3. Lorie Bickford
    December 8, 2011
    6:31 am #comment-3

    This is why I am sooooooo happy to have a young, healthy, female doctor who also cycles!! She really listens and “gets” that my physical fitness and vitality is paramount to my lifestyle and my livelihood!! It helps that our HMO focuses on preventative care and their motto is that the want their patients not to just survive, but to thrive! I know that I am fortunate because not all health plans have that kind of focus.

    I agree wholeheartedly with Jennifer that as fitness professionals we should work closely with physical therapists and trainers who have medical backgrounds to be sure that what we recommend (not giving medical advice of course since we don’t have MDs after our names) but answering practical questions from our students, is safe, sound and up to date!! I just sigh when students come to my classes with their first heartrate monitor and tell me their doctor or their personal trainer told them to figure their heart rate zones using 220 minus their age.

    And I agree with Andrea that you must often do some homework on your own and definitely seek out other opinions if you aren’t getting answers to your questions regarding your health and performance.

    Once again Jennifer you bring up very important considerations. Thanks for the blog suggestions I’ll be checking those out!!

  4. Paul Whittingham
    December 8, 2011
    2:07 pm #comment-4

    Not directly linked to the subject but maybe a useful motivator for someone.
    When I was 18 I had an operation for a knee injury – probably caused from playing to much soccer in my mid teens – whereby a small piece of bone/cartilage becomes damaged and can come adrift from the knee joint – I believe the condition is called Osteochondritis Dissecans. I understand that… although rare, it is an important cause of joint pain in physically active adolescents.
    Anyway after the successful operation the surgeon informed my parents that I must ensure that I keep my quads strong particularly in that leg – which I have tried to do ever since. He also added that I would have a severe limp and have to use a walking stick by the time I was 40.
    I have been fairly active all my life since, rugby, running and now just some circuits, cycling and Spinning. This year I became a part-time Spinning Instructor.
    No limp – so no walking stick required (yet) and apart from the odd twinge if I twist suddenly, all is still working fine. I’m now 60 and intend to keep cycling until the grim reaper comes to get me.

  5. Carole
    December 9, 2011
    4:14 am #comment-5

    I had a similar situation with a female rider. She had so much resistance on her bike that her RPM was around 40. Her legs were barely moving. I cued all the standards of about good form and technique but she didn’t respond. I got off my bike and worked my way to her and urged her to release the tension and work on a smooth pedal stroke. She snapped that she had sciatica and her Dr. told her to ride with lots of resistance. WHAT? I told her I couldn’t imagine any one advising to ride that way. Needless to say, she continued to do her on thing throughout the class that day but has not been back. Some of the time, I think what the Dr. says and what the patient hears are two different things.

  6. Jennifer Sage
    December 16, 2011
    9:46 pm #comment-6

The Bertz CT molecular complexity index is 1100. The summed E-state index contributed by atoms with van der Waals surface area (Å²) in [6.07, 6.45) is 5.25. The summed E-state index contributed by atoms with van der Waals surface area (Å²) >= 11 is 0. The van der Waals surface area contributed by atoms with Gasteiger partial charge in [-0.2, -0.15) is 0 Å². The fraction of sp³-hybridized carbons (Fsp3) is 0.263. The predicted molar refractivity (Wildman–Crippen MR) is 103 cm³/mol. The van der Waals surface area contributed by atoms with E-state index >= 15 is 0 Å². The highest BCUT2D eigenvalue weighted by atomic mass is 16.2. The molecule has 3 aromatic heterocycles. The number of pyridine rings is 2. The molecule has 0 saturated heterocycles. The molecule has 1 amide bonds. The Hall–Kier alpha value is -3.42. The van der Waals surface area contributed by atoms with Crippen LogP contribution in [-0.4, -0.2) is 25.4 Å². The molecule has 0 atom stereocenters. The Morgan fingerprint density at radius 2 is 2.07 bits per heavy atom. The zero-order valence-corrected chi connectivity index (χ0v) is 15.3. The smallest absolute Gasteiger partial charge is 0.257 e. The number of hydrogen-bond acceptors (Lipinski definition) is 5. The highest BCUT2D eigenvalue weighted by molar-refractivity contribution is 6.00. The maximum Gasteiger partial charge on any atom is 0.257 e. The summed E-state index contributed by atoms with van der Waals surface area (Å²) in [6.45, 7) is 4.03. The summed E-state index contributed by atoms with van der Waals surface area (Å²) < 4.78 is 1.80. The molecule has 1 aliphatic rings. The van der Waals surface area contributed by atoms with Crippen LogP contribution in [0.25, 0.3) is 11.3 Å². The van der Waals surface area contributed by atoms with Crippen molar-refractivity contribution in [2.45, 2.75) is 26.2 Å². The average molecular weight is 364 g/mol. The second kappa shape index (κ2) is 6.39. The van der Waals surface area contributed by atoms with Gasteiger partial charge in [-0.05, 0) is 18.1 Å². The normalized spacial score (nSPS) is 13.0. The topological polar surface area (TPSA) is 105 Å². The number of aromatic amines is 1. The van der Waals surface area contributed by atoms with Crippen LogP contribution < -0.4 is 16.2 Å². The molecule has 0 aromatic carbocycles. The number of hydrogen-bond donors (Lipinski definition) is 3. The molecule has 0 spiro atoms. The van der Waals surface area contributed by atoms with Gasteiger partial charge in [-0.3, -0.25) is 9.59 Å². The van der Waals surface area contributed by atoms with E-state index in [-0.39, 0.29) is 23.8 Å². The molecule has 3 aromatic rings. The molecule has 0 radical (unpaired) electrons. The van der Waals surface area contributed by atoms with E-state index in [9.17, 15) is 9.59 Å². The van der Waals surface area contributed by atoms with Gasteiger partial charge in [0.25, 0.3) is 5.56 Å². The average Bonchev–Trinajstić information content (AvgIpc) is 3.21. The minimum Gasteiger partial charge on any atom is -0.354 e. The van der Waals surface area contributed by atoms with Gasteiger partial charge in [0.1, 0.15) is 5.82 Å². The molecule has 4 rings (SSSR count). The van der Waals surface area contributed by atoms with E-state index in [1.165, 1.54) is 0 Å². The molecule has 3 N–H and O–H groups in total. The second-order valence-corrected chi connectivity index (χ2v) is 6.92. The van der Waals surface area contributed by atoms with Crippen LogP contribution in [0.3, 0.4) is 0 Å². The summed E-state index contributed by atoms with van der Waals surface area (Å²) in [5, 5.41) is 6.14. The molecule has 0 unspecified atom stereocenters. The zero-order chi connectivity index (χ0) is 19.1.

Great responses. Carole, you hit the nail on the head. I think that what the Dr says and what they hear ARE two different things. In your example, maybe her doctor actually did know what he was talking about in terms of indoor cycling and was probably thinking of the all-too-often scenario where people ride with little to no resistance at up to 140rpm and are therefore bouncing around in the saddle – not good at all for sciatica (or anything). Resistance in her case IS a good thing. BUT, you and I both know that resistance is relative. She should add enough to keep her cadence at 60-90-ish rpm, maybe not go above 80-85rpm if he really meant “heavier” resistance on average. She went off the deep end and will therefore pay the price with her other soft tissue and joints.

    I am seeing a doctor right now for low back issues. Actually, he’s a DO – an osteopath who shuns surgery unless absolutely necessary. He referred me to a fantastic physical therapist who specializes in movement therapy (I must increase my hip mobility to take stress off my low back – a result of sitting and writing too much these days!!). He said, “she is an expert at this, I know you will love what she is doing. She really knows her stuff and is great at working with athletes of all kinds.” Oh how I love humble doctors like this who respect the knowledge and experience of others!

    I think I need to write a blog post about the other end of the spectrum – cases when an instructor should admit something is beyond his/her scope and refer the student to a doctor or PT.

  7. Barry Edwards
    March 3, 2014
    5:51 am #comment-7

    I agree wholeheartedly with this. I am a Physiotherapist who keeps very fit through cycling, core and weights and is actually a part time fitness instructor who teache indorr cycling, Boxercise and Step. I look at patients from a movement impairment view, in that whatever the pain they present with I look to see what is causing it and change the way the body moves for example some presenting with knee pain may just have weaknees in the outer hip and tightness of the ITB which is causing abnormal loading of the joint. I would then release the tightness and give exercises to strengthen the weakness. I would also look at exercises technique whether spin or weights and give advice on changing position or lifting technique. I have developed a good relationship with local Orthopaedic Specialists who now refer to me for corrective work rather than go straight for Surgery. I feel it is useful for Instructors to seek out a good Physio, Osteo etc and refer injred clients to them and as a result they are more likely to trust you with more of their patients in the future. I have treated many people with disc problems and got them back into exercise pain free both at recreational and elite level just by showing them how to load the body correctly.